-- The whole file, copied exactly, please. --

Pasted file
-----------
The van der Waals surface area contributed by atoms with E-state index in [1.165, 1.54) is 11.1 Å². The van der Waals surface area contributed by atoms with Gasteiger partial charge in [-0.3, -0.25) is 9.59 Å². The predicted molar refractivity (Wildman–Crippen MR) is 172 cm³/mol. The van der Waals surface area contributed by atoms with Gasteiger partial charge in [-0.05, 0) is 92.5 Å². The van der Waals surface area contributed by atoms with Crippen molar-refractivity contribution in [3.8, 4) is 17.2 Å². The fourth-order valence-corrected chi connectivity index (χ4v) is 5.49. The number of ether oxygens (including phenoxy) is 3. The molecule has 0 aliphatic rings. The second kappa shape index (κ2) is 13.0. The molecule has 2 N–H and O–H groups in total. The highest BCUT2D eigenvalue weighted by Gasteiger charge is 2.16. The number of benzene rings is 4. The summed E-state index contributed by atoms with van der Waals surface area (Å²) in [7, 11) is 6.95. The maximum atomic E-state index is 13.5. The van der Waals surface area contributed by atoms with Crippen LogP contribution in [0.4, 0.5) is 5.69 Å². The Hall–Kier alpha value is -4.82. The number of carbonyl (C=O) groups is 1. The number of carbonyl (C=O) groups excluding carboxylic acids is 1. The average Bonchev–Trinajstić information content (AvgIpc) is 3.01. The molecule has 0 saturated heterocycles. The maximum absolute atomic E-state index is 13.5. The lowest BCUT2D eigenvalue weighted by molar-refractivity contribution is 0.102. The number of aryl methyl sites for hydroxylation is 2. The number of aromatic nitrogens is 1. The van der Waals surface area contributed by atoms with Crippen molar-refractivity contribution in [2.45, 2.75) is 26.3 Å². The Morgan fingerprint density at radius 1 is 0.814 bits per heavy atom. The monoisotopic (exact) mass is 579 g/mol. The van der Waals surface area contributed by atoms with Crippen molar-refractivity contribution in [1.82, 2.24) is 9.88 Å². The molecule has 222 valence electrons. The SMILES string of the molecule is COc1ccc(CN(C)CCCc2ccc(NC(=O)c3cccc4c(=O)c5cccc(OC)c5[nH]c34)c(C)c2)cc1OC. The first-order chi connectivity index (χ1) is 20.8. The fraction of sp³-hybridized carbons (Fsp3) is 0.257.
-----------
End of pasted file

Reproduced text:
The van der Waals surface area contributed by atoms with E-state index in [1.165, 1.54) is 11.1 Å². The van der Waals surface area contributed by atoms with Gasteiger partial charge in [-0.3, -0.25) is 9.59 Å². The predicted molar refractivity (Wildman–Crippen MR) is 172 cm³/mol. The van der Waals surface area contributed by atoms with Gasteiger partial charge in [-0.05, 0) is 92.5 Å². The van der Waals surface area contributed by atoms with Crippen molar-refractivity contribution in [3.8, 4) is 17.2 Å². The fourth-order valence-corrected chi connectivity index (χ4v) is 5.49. The number of ether oxygens (including phenoxy) is 3. The molecule has 0 aliphatic rings. The second kappa shape index (κ2) is 13.0. The molecule has 2 N–H and O–H groups in total. The highest BCUT2D eigenvalue weighted by Gasteiger charge is 2.16. The number of benzene rings is 4. The summed E-state index contributed by atoms with van der Waals surface area (Å²) in [7, 11) is 6.95. The maximum atomic E-state index is 13.5. The van der Waals surface area contributed by atoms with Crippen LogP contribution in [0.4, 0.5) is 5.69 Å². The Hall–Kier alpha value is -4.82. The number of carbonyl (C=O) groups is 1. The number of carbonyl (C=O) groups excluding carboxylic acids is 1. The average Bonchev–Trinajstić information content (AvgIpc) is 3.01. The molecule has 0 saturated heterocycles. The maximum absolute atomic E-state index is 13.5. The lowest BCUT2D eigenvalue weighted by molar-refractivity contribution is 0.102. The number of aryl methyl sites for hydroxylation is 2. The number of aromatic nitrogens is 1. The van der Waals surface area contributed by atoms with Crippen molar-refractivity contribution in [2.45, 2.75) is 26.3 Å². The Morgan fingerprint density at radius 1 is 0.814 bits per heavy atom. The monoisotopic (exact) mass is 579 g/mol. The van der Waals surface area contributed by atoms with Crippen molar-refractivity contribution in [1.82, 2.24) is 9.88 Å². The molecule has 222 valence electrons. The SMILES string of the molecule is COc1ccc(CN(C)CCCc2ccc(NC(=O)c3cccc4c(=O)c5cccc(OC)c5[nH]c34)c(C)c2)cc1OC. The first-order chi connectivity index (χ1) is 20.8. The fraction of sp³-hybridized carbons (Fsp3) is 0.257.